If you make the big decision to finally say no, but feel like so far there is not a lot to say no to, it’s not that you aren’t being challenged. It’s far more likely you have long lost any radar for what you do and don’t like and are just saying yes to everything still, not matter what you are telling yourself.
So step one to being better at saying no – start to invest serious time in learning more about yourself. What actually brings you joy? What makes you tired? What makes you feel good inside? Whose company do you actually like?
Journaling can be a great start to getting to know more about yourself. Try not to sensor yourself when you write. If it helps you relax and get honest, commit to ripping up what you wrote after.
Start to get in touch with your emotional radar. Again, this can be something you’ve lost sight of and can take a while to do well, so don’t judge yourself if at first it feels confusing. Look for the feeling in your body when facing a decision to say yes or no. Do you feel excited and light? Or do you feel heavy, confused, and a bit tired?
Mindfulness, even if practised for only ten minutes a day, can help you get more in touch with how you are feeling. It brings you out of your worried mind and into what’s going on for you right now, and is a tool many counsellors and psychotherapists are now using with their clients.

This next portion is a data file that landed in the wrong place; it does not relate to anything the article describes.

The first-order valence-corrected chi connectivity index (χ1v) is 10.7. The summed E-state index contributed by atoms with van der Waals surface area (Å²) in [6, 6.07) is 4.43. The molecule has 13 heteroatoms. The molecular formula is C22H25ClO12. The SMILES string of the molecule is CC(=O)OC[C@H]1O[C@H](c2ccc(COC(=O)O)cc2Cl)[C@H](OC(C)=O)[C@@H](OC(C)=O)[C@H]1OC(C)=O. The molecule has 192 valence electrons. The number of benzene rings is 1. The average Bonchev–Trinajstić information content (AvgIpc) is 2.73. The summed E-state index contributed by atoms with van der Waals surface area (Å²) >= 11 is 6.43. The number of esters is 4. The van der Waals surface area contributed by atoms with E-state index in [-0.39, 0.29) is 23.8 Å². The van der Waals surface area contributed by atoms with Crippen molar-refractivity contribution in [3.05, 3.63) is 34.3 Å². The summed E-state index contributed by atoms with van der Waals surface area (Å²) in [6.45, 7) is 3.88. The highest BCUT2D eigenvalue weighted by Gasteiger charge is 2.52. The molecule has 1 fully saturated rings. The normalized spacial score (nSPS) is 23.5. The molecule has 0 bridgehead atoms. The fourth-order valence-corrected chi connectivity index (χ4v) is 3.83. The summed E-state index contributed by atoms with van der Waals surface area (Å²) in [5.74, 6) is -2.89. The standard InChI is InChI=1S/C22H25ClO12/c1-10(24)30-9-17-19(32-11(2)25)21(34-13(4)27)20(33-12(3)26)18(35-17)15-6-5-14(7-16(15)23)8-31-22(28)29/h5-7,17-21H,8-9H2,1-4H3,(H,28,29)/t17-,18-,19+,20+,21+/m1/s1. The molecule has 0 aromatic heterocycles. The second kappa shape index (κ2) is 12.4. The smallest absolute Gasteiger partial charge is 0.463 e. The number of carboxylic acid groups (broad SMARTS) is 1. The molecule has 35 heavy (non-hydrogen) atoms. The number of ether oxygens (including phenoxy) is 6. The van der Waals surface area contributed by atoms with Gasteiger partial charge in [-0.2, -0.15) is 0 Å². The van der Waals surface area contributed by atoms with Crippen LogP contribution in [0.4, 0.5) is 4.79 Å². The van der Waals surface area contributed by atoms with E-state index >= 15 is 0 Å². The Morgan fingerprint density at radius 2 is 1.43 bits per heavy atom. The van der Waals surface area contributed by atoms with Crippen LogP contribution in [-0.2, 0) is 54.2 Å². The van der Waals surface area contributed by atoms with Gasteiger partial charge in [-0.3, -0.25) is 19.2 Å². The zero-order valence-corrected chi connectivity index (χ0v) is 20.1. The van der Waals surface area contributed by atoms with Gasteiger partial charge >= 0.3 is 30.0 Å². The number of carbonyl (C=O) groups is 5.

Don’t underestimate the value of asking yourself better questions when faced with saying yes or no. It’s easy to freeze up if you just ask yourself ‘do I want to do this or not?” Learn to be more exact and to ask questions that are forward moving (learn more about how to know the difference in our article on the Power of Good Questions). Here are some questions you can start with:
What would this experience give me that I want?
Does this choice take me away from something else I would rather do?
When I think of doing this thing, do you feel energised? Or a little tired and overwhelmed?
Can I easily think of five things I’d rather do instead? (if so, say no)
It this person hadn’t of asked me, would I ever have chosen to do this thing by yourself?
Would I be doing this to make the other person happy, or myself?
Need help saying no?
If you find that no matter how much you want to say no to others and yes to yourself you find it too challenging or overwhelming, reach out for support. A coach can be helpful to help you with your technique and figuring out more of what you want to say no to.
If you worry your inability to say no to others stems from a childhood where you weren’t allowed to have an opinion or watched one of your parents always say yes when he or she wanted to say no, it might be that a counsellor or psychotherapist would be more useful in helping you spot and breakthrough your patterns and rebuild your self-esteem.
Do you have a great technique for telling people no effectively? Share it below.